Many gardeners have to cope with the worst planting medium there is--red dirt. Clay soil is difficult to work with because it's especially heavy and wet. It is made of tons of tiny particles that cling to each other and attract moisture. There are virtually no air pockets in the red dirt, which makes it challenging for the roots of any plant, including grass, to grow and spread. It's like the roots hit up against a brick wall and have no where to go. There is good news, however. With the right kind of site preparation, you can amend red dirt to make it conducive to planting grass.
Pull out weeds and remove debris such as stones and sticks. These will prevent the grass from rooting because seed needs direct contact with the ground to germinate. Rake the area to smooth it out.
Add topsoil to low-lying dips in the yard. A level surface is essential because any drastic variations will cause the pooling of water, which can wash away grass seed. The red dirt has enough drainage issues without these sections.
Loosen up at least the top 4 inches of soil. Run a rototiller over it until the red dirt is churned up and loosened.
Boost the soil pH to make it more neutral. Add 12 oz. of hydrated lime per square yard of red dirt. Test the new pH level with a test kit obtained at a nursery. Continue to amend the red dirt until it's neutral and conducive to growing grass.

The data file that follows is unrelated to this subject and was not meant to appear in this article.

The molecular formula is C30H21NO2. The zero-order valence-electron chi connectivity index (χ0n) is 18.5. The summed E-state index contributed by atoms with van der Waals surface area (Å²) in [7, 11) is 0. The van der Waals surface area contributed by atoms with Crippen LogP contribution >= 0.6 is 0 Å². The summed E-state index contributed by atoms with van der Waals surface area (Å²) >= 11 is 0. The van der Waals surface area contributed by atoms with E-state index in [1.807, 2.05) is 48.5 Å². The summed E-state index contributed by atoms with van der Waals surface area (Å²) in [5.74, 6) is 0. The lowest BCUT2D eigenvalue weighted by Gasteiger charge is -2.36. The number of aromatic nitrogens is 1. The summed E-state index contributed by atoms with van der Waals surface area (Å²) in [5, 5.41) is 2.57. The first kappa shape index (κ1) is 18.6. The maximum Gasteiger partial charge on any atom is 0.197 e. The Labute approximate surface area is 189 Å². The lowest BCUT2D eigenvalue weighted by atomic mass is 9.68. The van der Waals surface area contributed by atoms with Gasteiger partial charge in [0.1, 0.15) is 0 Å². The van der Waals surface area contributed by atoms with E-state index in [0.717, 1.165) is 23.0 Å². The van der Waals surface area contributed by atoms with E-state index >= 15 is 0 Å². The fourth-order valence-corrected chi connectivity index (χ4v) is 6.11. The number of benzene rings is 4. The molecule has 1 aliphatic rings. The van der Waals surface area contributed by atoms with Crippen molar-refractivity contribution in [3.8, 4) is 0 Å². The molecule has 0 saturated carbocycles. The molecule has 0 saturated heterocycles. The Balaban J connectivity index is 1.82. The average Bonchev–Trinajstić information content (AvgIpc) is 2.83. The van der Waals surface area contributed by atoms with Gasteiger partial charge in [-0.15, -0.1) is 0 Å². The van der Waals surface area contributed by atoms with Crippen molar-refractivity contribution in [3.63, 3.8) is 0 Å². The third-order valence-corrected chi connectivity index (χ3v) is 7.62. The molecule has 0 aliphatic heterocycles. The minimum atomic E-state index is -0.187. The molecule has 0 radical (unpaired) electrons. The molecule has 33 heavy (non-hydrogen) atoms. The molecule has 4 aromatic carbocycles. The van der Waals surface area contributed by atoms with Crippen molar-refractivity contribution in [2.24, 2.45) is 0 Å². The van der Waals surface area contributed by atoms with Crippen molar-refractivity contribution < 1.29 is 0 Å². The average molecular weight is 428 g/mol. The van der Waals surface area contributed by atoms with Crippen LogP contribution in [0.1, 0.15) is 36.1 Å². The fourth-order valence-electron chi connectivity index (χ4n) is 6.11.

Improve drainage and make the soil drier by adding compost and sand. Spread 1 inch of each material and combine it with the local dirt using a rototiller. Rake until smooth.
Balance nutrients in the clay with a starter seed fertilizer. If you're working on a large space, use a broadcast spreader.
Disperse the grass seed evenly across the planting area. Use a hand spreader on small yards and a mechanical spreader for a large spaces. Even distribution is important. Too many seeds cause competition and too few cause gaps.
Water the seed thoroughly with a sprinkler for the first two weeks. Apply water for five to 10 minutes twice a day. In hot climates, water three times daily. Decrease watering after the two-week period. Keep the amended red dirt moist to promote grass root growth.
Mow the lawn when it's 3 inches tall. Cut it down to 2 1/2 inches.